The Importance of Gut Health

Almost every functional medicine patient who works with Dr. Danielle Litoff, DPT struggles with some type of gut health issues that are making them sick. Many women suffer from excess gas and IBS because of what they are eating and how their body is processing, or not processing, those foods. April is National IBS Awareness Month and we want to take this opportunity to talk about IBS and your health and provide some information on the GAPS diet and corresponding tips and recipes.

What is the GAPS Diet?

The GAPS diet is an elimination diet that involves cutting out grains, pasteurized dairy, starchy vegetables and refined carbohydrates. GAPS stands for Gut and Psychology Syndrome. According to the GAPS theory, a leaky gut—a term used to describe an increase in the permeability of the gut wall—allows chemicals and bacteria to enter your bloodstream, causing a host of health consequences. We work with our functional medicine clients on an elimination diet that follows the rules of the GAPS diet. The benefits to the diet is that a number of health conditions, specifically digestive disorders, can be identified and ultimately resolved by eating only foods that work in concert with your body so that you feel your best.

GAPS Diet Tips for People with IBS

For people with IBS, it is especially important to eat cooked food vs. raw. The body can digest cooked food much easier than raw and it is less intensive on your gastrointestinal system. We are big fans of The Heal Your Gut Cookbook by Hilary Boynton and Mary Brackett. Here are some of their high-level suggestions to follow the GAPS diet and start healing your gut and relieving IBS.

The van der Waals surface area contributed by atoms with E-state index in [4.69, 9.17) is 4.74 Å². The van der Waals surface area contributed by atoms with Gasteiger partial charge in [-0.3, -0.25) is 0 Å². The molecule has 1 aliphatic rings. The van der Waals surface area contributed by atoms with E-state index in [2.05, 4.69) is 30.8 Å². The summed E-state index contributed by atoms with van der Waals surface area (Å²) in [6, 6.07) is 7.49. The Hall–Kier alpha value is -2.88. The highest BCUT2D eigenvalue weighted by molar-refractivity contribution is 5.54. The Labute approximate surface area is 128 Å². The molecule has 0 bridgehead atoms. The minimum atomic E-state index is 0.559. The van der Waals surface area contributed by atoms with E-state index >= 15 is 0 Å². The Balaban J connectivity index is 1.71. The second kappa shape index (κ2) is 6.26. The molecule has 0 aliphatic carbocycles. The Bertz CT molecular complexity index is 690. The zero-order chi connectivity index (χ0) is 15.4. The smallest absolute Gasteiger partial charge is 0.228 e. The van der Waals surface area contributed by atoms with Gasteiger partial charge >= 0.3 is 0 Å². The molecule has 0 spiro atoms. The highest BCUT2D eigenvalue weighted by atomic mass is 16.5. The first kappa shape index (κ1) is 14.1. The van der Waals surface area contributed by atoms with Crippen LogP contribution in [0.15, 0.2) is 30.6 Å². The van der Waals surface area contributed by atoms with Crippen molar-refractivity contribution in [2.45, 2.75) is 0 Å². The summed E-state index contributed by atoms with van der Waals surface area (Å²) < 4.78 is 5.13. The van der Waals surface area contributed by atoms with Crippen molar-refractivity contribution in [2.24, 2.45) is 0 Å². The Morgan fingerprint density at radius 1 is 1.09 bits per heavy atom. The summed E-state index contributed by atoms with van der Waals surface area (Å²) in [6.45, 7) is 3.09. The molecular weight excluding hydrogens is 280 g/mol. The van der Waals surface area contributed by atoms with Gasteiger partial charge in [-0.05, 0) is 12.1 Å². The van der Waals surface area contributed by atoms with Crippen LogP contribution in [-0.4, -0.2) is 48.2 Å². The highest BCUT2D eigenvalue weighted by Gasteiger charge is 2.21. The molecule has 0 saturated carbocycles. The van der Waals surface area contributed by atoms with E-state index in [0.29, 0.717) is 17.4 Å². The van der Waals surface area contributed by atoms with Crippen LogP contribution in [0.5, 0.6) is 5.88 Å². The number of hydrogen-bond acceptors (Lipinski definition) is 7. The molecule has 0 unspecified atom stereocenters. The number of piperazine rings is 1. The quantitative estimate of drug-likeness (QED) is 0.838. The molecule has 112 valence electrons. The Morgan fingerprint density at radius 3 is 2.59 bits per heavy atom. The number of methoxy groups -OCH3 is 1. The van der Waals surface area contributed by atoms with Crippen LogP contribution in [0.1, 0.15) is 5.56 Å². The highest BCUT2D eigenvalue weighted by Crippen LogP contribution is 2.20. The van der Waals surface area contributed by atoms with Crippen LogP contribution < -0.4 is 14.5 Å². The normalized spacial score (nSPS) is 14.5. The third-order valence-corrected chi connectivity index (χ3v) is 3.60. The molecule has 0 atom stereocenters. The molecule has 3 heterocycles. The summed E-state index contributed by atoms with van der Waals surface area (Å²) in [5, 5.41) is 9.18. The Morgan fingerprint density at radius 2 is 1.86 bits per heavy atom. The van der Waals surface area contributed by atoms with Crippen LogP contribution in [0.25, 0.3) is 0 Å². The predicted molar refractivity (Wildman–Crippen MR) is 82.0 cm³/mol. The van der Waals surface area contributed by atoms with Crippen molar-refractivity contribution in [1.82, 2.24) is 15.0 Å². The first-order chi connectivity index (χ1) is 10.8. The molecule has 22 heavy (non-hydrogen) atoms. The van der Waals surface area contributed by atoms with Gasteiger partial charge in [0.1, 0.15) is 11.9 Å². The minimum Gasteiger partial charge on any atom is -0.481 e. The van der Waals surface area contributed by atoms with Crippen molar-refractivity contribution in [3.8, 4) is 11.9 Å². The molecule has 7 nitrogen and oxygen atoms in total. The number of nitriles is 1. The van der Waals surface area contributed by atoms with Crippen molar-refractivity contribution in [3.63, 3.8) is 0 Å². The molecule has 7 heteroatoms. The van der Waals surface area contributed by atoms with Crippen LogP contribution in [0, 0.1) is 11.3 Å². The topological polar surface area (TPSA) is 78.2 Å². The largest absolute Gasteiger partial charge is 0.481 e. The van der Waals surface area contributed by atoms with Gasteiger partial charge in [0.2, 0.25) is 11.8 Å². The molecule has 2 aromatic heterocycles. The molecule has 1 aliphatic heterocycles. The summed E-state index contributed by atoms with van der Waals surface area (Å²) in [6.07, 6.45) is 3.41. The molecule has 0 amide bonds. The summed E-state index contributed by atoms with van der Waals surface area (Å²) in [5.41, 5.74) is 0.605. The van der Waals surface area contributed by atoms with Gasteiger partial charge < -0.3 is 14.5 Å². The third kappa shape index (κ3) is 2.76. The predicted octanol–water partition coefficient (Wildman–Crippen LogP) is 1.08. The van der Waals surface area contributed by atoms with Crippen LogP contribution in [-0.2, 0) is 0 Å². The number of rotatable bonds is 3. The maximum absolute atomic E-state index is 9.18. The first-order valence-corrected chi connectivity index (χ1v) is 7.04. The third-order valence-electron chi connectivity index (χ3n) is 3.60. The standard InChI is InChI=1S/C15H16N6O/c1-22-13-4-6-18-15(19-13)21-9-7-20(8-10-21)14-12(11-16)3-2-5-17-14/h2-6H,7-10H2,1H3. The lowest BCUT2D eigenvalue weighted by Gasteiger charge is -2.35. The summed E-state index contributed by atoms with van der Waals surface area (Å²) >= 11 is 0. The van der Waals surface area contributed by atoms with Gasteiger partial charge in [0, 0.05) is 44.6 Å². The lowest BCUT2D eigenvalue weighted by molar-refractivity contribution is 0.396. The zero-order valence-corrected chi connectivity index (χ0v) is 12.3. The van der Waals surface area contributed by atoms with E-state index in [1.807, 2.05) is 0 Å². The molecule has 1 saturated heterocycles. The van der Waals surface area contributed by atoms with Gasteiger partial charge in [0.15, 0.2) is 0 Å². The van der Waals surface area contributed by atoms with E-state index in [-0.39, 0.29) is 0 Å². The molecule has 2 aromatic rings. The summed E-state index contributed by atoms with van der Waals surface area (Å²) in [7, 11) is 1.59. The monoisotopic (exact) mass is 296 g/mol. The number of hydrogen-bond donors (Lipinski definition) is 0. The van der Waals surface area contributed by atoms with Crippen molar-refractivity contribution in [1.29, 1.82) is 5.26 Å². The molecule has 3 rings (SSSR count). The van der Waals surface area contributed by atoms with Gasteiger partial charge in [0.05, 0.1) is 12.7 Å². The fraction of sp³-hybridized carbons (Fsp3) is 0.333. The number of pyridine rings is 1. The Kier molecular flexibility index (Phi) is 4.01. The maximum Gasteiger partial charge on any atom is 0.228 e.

• Homemade stocks from fish, beef, chicken, turkey, and lamb: Make sure to reserve and utilize bone marrow and soft tissues in soups
  • Soups with well-boiled vegetables and meats
  • Meats: beef, pork, lamb, goose, pheasant, turkey, shellfish, and chicken, boiled in stock or filtered water
  • Chopped liver: Liver is a nutritional powerhouse that can be cooked into any soup
  • Well-cooked vegetables, with all fibrous stems and peels removed: beets, bok choy, broccoli (no stalks), brussels sprouts, carrots, cauliflower (no stalks), collard greens, eggplant, French artichokes, garlic, green beans, kale, onions, peas, peppers, pumpkin, spinach, squash (winter and summer), tomatoes, turnips, and watercress
  • Animal fats: tallow, lard, goose, chicken, duck
  • Coconut oil
  • Sea salt
  • Peppercorns: black, green, and white (whole, to flavor soups and stocks only)
  • Probiotic foods: 1 to 2 teaspoons per day of homemade fermented vegetable juices (pickle or sauerkraut) and whey, yogurt, sour cream/cultured cream, and kefir, cultured for at least twenty-four hours, if there is no dairy allergy; if you are sensitive to dairy, follow the dairy introduction protocol
  • Filtered water
  • Teas: Fresh gingerroot and turmeric tea, and loose herbal tea (chamomile is good)
  • Lemon juice mixed with warm filtered water
  • Raw honey in small amounts